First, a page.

Solar Thermal Power Stations Solar Thermal Power Stations Are a Prime Application for Canned Motor Pumps

Editor: Dr. Jörg Kempf

Many industrial processes require heat energy to be moved from one place to another via a heat transfer fluid: typically water and steam at temperatures up to 200 °C, and heat transfer oils for the range 200–450 °C. Pumping fluids reliably at such high temperatures is a challenge that sealless canned motor pumps can meet. The new generation of solar thermal power stations provides a practical example.

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Fig. 1: Single stage canned motor pump, type CNPK 250-630 (Pictures: Hermetic)
Fig. 1: Single stage canned motor pump, type CNPK 250-630 (Pictures: Hermetic)

Pumping applications at temperatures up to 320 °C generally use conventional chemical pumps driven by standard electric motors, with a thermal barrier between pump and motor. This works well as long as compensators are included to isolate the pump nozzles from mechanical forces and torques transmitted through the piping. However, cost pressures often result in the compensators being omitted, and the resulting loads can distort the pump casing.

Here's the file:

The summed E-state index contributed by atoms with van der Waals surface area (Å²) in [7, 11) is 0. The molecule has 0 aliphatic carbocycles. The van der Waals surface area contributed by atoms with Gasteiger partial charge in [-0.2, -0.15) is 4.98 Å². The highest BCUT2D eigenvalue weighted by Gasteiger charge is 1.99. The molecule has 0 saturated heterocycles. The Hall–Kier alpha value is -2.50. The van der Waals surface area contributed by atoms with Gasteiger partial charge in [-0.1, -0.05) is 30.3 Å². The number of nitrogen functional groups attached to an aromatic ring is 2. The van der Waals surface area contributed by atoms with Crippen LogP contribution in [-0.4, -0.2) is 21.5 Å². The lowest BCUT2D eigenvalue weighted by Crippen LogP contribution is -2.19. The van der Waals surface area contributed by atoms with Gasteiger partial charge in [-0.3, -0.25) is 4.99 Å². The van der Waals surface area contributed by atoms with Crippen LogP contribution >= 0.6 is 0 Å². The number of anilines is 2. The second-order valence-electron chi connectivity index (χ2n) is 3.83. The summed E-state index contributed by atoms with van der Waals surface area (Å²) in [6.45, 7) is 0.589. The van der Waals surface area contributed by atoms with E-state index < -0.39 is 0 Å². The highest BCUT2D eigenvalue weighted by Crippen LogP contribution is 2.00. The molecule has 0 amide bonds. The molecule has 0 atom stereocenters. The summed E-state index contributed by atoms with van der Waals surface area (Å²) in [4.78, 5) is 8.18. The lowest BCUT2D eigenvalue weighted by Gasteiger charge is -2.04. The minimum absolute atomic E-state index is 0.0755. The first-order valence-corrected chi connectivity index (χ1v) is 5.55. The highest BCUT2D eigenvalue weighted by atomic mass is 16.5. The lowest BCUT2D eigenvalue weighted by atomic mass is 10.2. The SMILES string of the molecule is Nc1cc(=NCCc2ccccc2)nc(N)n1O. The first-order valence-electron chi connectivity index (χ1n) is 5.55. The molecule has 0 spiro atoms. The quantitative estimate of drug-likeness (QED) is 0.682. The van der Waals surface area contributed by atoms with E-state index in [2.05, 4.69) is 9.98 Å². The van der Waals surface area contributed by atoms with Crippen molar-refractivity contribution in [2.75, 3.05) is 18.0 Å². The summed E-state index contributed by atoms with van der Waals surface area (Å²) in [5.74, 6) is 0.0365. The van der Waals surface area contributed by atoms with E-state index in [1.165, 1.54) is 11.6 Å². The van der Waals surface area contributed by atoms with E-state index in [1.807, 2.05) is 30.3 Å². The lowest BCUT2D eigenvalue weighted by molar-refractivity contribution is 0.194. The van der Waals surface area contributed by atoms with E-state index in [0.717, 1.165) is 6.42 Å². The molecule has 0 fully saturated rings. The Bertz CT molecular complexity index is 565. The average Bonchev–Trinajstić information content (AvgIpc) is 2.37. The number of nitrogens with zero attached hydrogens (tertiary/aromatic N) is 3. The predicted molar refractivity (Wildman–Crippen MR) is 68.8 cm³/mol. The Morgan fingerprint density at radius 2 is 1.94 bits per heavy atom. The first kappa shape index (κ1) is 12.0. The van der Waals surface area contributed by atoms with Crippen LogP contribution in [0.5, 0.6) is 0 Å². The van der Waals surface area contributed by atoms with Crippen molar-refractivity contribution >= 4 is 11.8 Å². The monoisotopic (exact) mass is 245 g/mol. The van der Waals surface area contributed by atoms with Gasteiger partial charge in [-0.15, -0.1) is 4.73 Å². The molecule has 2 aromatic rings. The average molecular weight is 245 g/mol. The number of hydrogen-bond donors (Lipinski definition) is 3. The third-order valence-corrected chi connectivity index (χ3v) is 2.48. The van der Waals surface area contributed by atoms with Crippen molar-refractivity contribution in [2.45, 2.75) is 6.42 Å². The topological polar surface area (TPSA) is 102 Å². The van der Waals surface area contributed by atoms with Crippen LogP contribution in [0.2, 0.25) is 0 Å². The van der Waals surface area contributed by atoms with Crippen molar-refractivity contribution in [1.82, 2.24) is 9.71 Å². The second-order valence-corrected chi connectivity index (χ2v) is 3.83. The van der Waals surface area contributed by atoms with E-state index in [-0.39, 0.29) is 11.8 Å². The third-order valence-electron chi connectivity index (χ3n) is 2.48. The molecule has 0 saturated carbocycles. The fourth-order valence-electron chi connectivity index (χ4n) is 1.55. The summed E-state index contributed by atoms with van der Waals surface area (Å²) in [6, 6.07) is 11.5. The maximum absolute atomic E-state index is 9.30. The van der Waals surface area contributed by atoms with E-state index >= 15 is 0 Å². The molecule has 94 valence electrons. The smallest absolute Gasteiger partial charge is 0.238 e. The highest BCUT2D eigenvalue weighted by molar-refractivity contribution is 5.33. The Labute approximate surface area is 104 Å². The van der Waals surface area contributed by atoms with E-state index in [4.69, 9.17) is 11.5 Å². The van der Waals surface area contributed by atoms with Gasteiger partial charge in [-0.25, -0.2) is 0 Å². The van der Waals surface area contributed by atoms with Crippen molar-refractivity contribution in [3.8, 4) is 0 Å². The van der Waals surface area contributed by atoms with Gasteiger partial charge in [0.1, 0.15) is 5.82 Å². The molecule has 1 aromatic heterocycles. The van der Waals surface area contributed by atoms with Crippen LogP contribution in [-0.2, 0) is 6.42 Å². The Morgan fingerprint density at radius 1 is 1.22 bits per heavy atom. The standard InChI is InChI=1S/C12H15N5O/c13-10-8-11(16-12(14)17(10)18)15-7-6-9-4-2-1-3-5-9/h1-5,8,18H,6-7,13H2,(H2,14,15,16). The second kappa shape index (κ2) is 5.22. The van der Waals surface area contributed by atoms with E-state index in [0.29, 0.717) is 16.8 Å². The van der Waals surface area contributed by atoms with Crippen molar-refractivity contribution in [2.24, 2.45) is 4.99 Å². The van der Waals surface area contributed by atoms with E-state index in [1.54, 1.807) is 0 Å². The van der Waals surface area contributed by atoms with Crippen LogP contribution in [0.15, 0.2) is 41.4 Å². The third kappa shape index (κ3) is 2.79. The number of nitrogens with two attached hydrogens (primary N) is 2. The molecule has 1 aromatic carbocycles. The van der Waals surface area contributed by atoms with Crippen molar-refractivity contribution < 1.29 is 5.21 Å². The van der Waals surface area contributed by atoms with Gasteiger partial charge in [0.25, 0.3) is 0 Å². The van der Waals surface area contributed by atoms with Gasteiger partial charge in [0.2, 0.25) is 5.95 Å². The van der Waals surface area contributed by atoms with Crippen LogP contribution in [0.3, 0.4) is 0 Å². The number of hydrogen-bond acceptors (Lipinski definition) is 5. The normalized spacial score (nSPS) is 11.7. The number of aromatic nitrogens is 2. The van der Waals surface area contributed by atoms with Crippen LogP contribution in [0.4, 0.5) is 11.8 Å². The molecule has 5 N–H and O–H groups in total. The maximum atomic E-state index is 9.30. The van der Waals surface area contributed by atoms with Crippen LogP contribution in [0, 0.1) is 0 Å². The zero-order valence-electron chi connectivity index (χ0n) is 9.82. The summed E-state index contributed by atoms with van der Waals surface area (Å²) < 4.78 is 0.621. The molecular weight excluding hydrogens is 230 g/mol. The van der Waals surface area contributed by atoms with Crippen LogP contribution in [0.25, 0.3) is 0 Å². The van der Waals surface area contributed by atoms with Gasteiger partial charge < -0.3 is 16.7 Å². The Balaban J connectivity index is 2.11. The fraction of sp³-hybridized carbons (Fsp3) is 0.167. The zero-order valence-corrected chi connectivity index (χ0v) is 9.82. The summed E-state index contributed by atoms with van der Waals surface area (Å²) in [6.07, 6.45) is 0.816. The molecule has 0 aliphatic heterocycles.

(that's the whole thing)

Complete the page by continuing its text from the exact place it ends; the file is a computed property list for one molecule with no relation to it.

For temperatures in the range 320–450 °C, sealless pumps are often a better solution. The appropriate standard is API 685, first published in 2002 to provide sealless (mag-drive and canned motor) equivalents to API 610 single-stage chemical pumps. API 685 pump have their mounting feet centered on the axle — a practice that has been standard for boiler feed pumps for decades — so that thermal expansion of the pump casing is evenly distributed upwards and downwards.

Canned motor pumps are sealless centrifugal pumps of monobloc design, driven by an asynchronous canned motor mounted on a common shaft. In conventional designs, the motor stator is protected from corrosion by a shroud or “can” made from non-magnetic material. Part of the pumped flow is used to cool the motor and to lubricate the two identical hydrodynamic bearings. After passing through the gap between the rotor and stator, this cooling flow returns to the pressure side of the impeller via the hollow shaft.

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